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Cannes 2018: Meet the Jurors - Wendeline Sassen

Cannes 2018: Meet the Jurors - Wendeline Sassen

Havas Global Comms

Havas Global Comms

June 18, 2018

"I hope to learn a lot from campaigns that create a relevant frame for sustainable choices. Campaigns that really alter behavior and even entire cultures."

"Cross boundaries—including your own."

The 65th Cannes Lions International Festival of Creativity kicks off June 18, but for 413 people the festival is already under way.

Cannes Lions jurors will spends hours, if not days, locked in rooms reviewing the best creative work from around the world. This year’s juries are composed of people from 50 countries, including, for the first time, Georgia, Nigeria, Kenya, and Sri Lanka.

Eighteen judges will represent Havas Group, BETC, 18Labs, Rosapark, Cake, All Response Media, and Vivendi, including Marc Maleh, global director at Havas X, the jury president of this year’s Creative Data Lions jury.

We spoke with several jurors from the networks about what it’s like to be juror, how they define a successful creative idea, and the one thing they make sure to pack.

 

 

Wendeline Sassen
Strategic Director
Havas Lemz

 

Finish this sentence: Creativity is ____.

The answer to everything. It is the key to solving all problems, in this world and the next.

What do you see as the next big trend in the PR category?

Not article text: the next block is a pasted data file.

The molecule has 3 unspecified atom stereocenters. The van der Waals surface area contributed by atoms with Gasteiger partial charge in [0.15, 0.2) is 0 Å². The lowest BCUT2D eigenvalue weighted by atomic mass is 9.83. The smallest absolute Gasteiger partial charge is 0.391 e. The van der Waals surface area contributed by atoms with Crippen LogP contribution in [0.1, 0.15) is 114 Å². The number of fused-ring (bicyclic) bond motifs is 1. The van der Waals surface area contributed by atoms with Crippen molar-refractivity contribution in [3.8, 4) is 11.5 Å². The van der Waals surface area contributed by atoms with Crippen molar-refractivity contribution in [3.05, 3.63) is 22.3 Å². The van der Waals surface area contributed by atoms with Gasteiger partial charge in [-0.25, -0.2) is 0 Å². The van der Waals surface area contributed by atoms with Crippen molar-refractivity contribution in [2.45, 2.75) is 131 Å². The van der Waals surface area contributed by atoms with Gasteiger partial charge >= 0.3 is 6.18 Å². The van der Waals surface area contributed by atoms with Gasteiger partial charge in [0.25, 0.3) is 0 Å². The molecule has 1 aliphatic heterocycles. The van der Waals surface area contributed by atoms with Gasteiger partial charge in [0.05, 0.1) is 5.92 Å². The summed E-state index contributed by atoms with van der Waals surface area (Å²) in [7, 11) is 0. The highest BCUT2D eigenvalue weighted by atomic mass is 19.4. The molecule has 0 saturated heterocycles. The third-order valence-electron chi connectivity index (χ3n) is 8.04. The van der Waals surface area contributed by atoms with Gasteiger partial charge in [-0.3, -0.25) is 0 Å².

PR agencies will focus on impactful creative ideas instead of mere reach. As PR agencies have the best sense of societal relevance and newsworthiness of an idea, their role in crafting the idea from the very beginning will become more and more important. As my jury president Stuart Smith put it brilliantly: “we now live in an earned-first world.”

What do you value most from the Cannes experience?

This is my first Cannes experience, so I am extremely excited to see loads of world-class, impactful ideas. Looking at the festival program, I am already living in constant fear of missing out.

What, to you, defines a successful creative idea?

I always use these five criteria, in this particular order:

  1. Meaningfulness does the idea have positive impact on the lives of people and society?
  2. Originality – is the idea innovative and newsworthy, without paid influencers?
  3. Fit with brand DNA – is the idea true to the heart of the brand?
  4. Craftsmanship – does the case show brilliant craftsmanship?
  5. Effectivity – are earned attention, media and influence linked to the brand? And does it create an attitude or behavioral change?

How do you spot Cannes-winning work?

From a mile away. By using the five criteria mentioned above. With “meaningfulness” as the most important driver.

What do you hope to learn while there?

I hope to learn how to win a Sustainable Development Goals Lion. To me, this new category is the most important one of all because it is about making an actual change for the good of mankind which demands the utmost of our creativity. To save the earth’s natural resources, we can not wait for governments to change policies, or innovations to help us make more sustainable choices. To save the planet we need to radically change our behavior ourselves. But changing behavior is difficult, especially when it means changing into a more sustainable lifestyle. I hope to learn a lot from campaigns that create a relevant frame for sustainable choices. Campaigns that really alter behavior and even entire cultures.

What’s an absolute must-do at Cannes?

Cross boundaries—including your own.

What’s the best campaign you’ve seen this year?

The best work I have seen is definitely “Make Friends.” The world’s most prominent religious leaders call on everyone to make friends across religions. The idea was initiated by Havas Lemz, Letsheal.org and Elijah Interfaith Institute.

When heading to Cannes, what’s the one thing you make sure to pack?